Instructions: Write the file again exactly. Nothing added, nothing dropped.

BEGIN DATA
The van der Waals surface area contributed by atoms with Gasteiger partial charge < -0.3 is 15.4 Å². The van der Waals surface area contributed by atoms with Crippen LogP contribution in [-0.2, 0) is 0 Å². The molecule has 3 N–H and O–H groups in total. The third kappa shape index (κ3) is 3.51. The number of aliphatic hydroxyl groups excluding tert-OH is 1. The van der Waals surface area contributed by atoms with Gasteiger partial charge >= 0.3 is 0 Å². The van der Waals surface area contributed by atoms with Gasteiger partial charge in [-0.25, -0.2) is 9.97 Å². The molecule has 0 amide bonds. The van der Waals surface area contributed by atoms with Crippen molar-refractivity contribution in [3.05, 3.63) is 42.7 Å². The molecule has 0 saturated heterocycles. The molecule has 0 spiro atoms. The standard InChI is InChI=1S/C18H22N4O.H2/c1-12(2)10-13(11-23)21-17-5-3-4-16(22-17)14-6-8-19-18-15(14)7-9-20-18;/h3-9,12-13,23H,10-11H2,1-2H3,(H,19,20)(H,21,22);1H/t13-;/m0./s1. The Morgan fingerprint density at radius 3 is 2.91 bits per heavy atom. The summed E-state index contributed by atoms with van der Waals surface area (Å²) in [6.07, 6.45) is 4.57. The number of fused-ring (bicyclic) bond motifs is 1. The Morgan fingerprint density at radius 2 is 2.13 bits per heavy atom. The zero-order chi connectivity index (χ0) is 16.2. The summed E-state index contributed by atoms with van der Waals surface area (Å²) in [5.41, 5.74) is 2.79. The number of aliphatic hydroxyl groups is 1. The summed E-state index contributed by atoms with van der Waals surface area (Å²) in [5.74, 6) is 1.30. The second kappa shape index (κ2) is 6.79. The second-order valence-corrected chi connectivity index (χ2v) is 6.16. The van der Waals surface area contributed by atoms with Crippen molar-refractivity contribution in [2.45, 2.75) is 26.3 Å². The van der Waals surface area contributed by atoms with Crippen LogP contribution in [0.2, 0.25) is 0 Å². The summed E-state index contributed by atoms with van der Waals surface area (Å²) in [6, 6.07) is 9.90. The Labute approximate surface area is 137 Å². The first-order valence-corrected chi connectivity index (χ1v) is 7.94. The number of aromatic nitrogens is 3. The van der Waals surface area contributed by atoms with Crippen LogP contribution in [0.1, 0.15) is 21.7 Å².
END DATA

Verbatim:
The van der Waals surface area contributed by atoms with Gasteiger partial charge < -0.3 is 15.4 Å². The van der Waals surface area contributed by atoms with Crippen LogP contribution in [-0.2, 0) is 0 Å². The molecule has 3 N–H and O–H groups in total. The third kappa shape index (κ3) is 3.51. The number of aliphatic hydroxyl groups excluding tert-OH is 1. The van der Waals surface area contributed by atoms with Gasteiger partial charge >= 0.3 is 0 Å². The van der Waals surface area contributed by atoms with Gasteiger partial charge in [-0.25, -0.2) is 9.97 Å². The molecule has 0 amide bonds. The van der Waals surface area contributed by atoms with Crippen molar-refractivity contribution in [3.05, 3.63) is 42.7 Å². The molecule has 0 saturated heterocycles. The molecule has 0 spiro atoms. The standard InChI is InChI=1S/C18H22N4O.H2/c1-12(2)10-13(11-23)21-17-5-3-4-16(22-17)14-6-8-19-18-15(14)7-9-20-18;/h3-9,12-13,23H,10-11H2,1-2H3,(H,19,20)(H,21,22);1H/t13-;/m0./s1. The Morgan fingerprint density at radius 3 is 2.91 bits per heavy atom. The summed E-state index contributed by atoms with van der Waals surface area (Å²) in [6.07, 6.45) is 4.57. The number of fused-ring (bicyclic) bond motifs is 1. The Morgan fingerprint density at radius 2 is 2.13 bits per heavy atom. The zero-order chi connectivity index (χ0) is 16.2. The summed E-state index contributed by atoms with van der Waals surface area (Å²) in [5.41, 5.74) is 2.79. The number of aliphatic hydroxyl groups is 1. The summed E-state index contributed by atoms with van der Waals surface area (Å²) in [5.74, 6) is 1.30. The second kappa shape index (κ2) is 6.79. The second-order valence-corrected chi connectivity index (χ2v) is 6.16. The van der Waals surface area contributed by atoms with Crippen molar-refractivity contribution in [2.45, 2.75) is 26.3 Å². The van der Waals surface area contributed by atoms with Crippen LogP contribution in [0.2, 0.25) is 0 Å². The summed E-state index contributed by atoms with van der Waals surface area (Å²) in [6, 6.07) is 9.90. The Labute approximate surface area is 137 Å². The first-order valence-corrected chi connectivity index (χ1v) is 7.94. The number of aromatic nitrogens is 3. The van der Waals surface area contributed by atoms with Crippen LogP contribution in [0.1, 0.15) is 21.7 Å².